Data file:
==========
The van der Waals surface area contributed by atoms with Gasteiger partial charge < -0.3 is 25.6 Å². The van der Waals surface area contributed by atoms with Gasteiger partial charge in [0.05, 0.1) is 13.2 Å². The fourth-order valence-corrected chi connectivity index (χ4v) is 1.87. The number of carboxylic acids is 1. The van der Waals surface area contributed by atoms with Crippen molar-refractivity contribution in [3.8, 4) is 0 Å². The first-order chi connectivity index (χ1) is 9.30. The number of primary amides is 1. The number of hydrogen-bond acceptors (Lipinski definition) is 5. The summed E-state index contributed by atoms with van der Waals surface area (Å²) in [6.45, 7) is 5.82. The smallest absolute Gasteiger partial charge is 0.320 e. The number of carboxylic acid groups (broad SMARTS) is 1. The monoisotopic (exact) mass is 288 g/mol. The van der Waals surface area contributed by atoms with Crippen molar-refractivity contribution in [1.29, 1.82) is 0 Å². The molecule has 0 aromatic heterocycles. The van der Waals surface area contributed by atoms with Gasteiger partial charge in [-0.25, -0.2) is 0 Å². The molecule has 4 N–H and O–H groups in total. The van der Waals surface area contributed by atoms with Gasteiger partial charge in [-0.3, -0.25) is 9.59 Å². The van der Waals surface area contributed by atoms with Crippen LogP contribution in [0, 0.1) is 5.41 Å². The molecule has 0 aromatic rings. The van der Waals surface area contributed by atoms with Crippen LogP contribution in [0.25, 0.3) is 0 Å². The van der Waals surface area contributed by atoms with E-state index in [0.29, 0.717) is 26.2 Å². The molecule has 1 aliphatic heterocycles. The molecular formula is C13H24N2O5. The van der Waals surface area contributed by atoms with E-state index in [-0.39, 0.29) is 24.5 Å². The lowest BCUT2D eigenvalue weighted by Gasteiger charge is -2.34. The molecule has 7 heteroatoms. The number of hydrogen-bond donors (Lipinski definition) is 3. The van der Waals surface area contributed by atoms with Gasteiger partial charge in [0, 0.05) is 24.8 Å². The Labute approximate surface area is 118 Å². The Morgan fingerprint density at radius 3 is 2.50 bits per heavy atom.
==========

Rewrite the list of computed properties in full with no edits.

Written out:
The van der Waals surface area contributed by atoms with Gasteiger partial charge < -0.3 is 25.6 Å². The van der Waals surface area contributed by atoms with Gasteiger partial charge in [0.05, 0.1) is 13.2 Å². The fourth-order valence-corrected chi connectivity index (χ4v) is 1.87. The number of carboxylic acids is 1. The van der Waals surface area contributed by atoms with Crippen molar-refractivity contribution in [3.8, 4) is 0 Å². The first-order chi connectivity index (χ1) is 9.30. The number of primary amides is 1. The number of hydrogen-bond acceptors (Lipinski definition) is 5. The summed E-state index contributed by atoms with van der Waals surface area (Å²) in [6.45, 7) is 5.82. The smallest absolute Gasteiger partial charge is 0.320 e. The number of carboxylic acid groups (broad SMARTS) is 1. The monoisotopic (exact) mass is 288 g/mol. The van der Waals surface area contributed by atoms with Crippen molar-refractivity contribution in [1.29, 1.82) is 0 Å². The molecule has 0 aromatic heterocycles. The van der Waals surface area contributed by atoms with Gasteiger partial charge in [-0.25, -0.2) is 0 Å². The molecule has 4 N–H and O–H groups in total. The van der Waals surface area contributed by atoms with Gasteiger partial charge in [-0.3, -0.25) is 9.59 Å². The van der Waals surface area contributed by atoms with Crippen LogP contribution in [0, 0.1) is 5.41 Å². The molecule has 0 aromatic rings. The van der Waals surface area contributed by atoms with Crippen LogP contribution in [0.25, 0.3) is 0 Å². The van der Waals surface area contributed by atoms with E-state index in [0.29, 0.717) is 26.2 Å². The molecule has 1 aliphatic heterocycles. The molecular formula is C13H24N2O5. The van der Waals surface area contributed by atoms with E-state index in [-0.39, 0.29) is 24.5 Å². The lowest BCUT2D eigenvalue weighted by Gasteiger charge is -2.34. The molecule has 7 heteroatoms. The number of hydrogen-bond donors (Lipinski definition) is 3. The van der Waals surface area contributed by atoms with Gasteiger partial charge in [0, 0.05) is 24.8 Å². The Labute approximate surface area is 118 Å². The Morgan fingerprint density at radius 3 is 2.50 bits per heavy atom.